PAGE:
Fayette County Clinic:
Washington CH, Ohio

Phone 740-335-6935
Crisis 740-335-7155

Floyd Simantel Clinic:
Chillicothe, Ohio

Phone 740-775-1270
Crisis 740-773-4357

Highland County Clinic:
Hillsboro, Ohio

Phone 937-393-9946
Crisis 937-393-9904

Lynn Goff Clinic:
Greenfield, Ohio

Phone 937-981-7701
Crisis 937-393-9904

Martha Cottrill Clinic:
Chillicothe, Ohio

Phone 740-775-1260
Crisis 740-773-4357

Pickaway County Clinic:
Circleville, Ohio

Phone 740-474-8874
Crisis 740-477-2579

Pike County Clinic:
Waverly, Ohio

Phone 740-947-7783
Crisis 740-947-2147



powered by centersite dot net
Sexuality & Sexual Problems
Basic InformationLatest NewsQuestions and AnswersVideosLinksBook Reviews
Related Topics

Family & Relationship Issues
Homosexuality & Bisexuality
Medical Disorders

Professionals Disagree About Asking Patients About Sexuality

HealthDay News
Updated: Jan 18th 2018

new article illustration

THURSDAY, Jan. 18, 2018 (HealthDay News) -- National Health Service (NHS) England recently recommended that professionals ask all patients their sexual orientation at every opportunity, although opinions are divided on whether this is appropriate, according to an article published online Jan. 17 in The BMJ.

Richard Ma, M.B.Ch.B., from Imperial College London, and Michael Dixon, a general practitioner from Devon, both in the United Kingdom, discussed whether all patients should be asked about their sexual orientation.

According to Ma, professionals should ask patients how they define their sexuality at every encounter; asking these questions will allow lesbian, gay, bisexual, and transgender (LGBT) patients to access better health care. Sexual orientation monitoring is not just about sex but also about issues that unite non-heterosexual identities. In order to make health care services for LGBT patients fairer, they need to be counted, Ma writes. In contrast, Dixon feels that asking all patients about their sexuality is inappropriate. Given that NHS England maintains that asking about sexuality won't affect patient treatment, it is unclear why patients need to be asked about their sexuality. Each general practitioner should assess whether it is appropriate to ask these questions, Dixon writes.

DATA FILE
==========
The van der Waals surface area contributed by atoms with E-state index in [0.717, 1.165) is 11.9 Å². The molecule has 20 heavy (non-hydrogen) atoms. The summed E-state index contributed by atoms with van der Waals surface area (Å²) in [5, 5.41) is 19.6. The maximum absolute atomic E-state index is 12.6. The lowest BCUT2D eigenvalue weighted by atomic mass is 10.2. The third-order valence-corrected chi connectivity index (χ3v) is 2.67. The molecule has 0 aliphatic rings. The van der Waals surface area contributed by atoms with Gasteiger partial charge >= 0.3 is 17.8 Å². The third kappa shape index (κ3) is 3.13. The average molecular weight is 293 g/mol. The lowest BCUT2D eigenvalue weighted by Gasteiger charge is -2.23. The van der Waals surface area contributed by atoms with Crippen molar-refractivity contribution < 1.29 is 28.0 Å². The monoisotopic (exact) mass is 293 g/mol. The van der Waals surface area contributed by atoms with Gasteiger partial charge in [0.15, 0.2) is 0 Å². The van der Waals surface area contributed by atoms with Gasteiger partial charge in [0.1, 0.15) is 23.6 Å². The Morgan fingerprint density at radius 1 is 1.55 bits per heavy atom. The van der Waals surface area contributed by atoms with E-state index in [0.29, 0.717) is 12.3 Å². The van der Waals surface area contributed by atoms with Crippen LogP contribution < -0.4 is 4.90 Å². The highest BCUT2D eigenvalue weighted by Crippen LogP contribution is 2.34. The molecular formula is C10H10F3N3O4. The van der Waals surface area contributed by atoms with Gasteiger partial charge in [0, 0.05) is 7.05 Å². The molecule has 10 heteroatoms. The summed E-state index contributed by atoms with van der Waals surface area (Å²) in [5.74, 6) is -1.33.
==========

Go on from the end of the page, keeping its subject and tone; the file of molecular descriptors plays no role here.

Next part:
"No one doubts that there can be great health benefits from knowing a patient's sexuality, when offered voluntarily," Dixon writes. "There are also many occasions when, and patients for whom, it is quite appropriate for a doctor to ask. It is the 'all patients' bit that is wrong."

Abstract/Full Text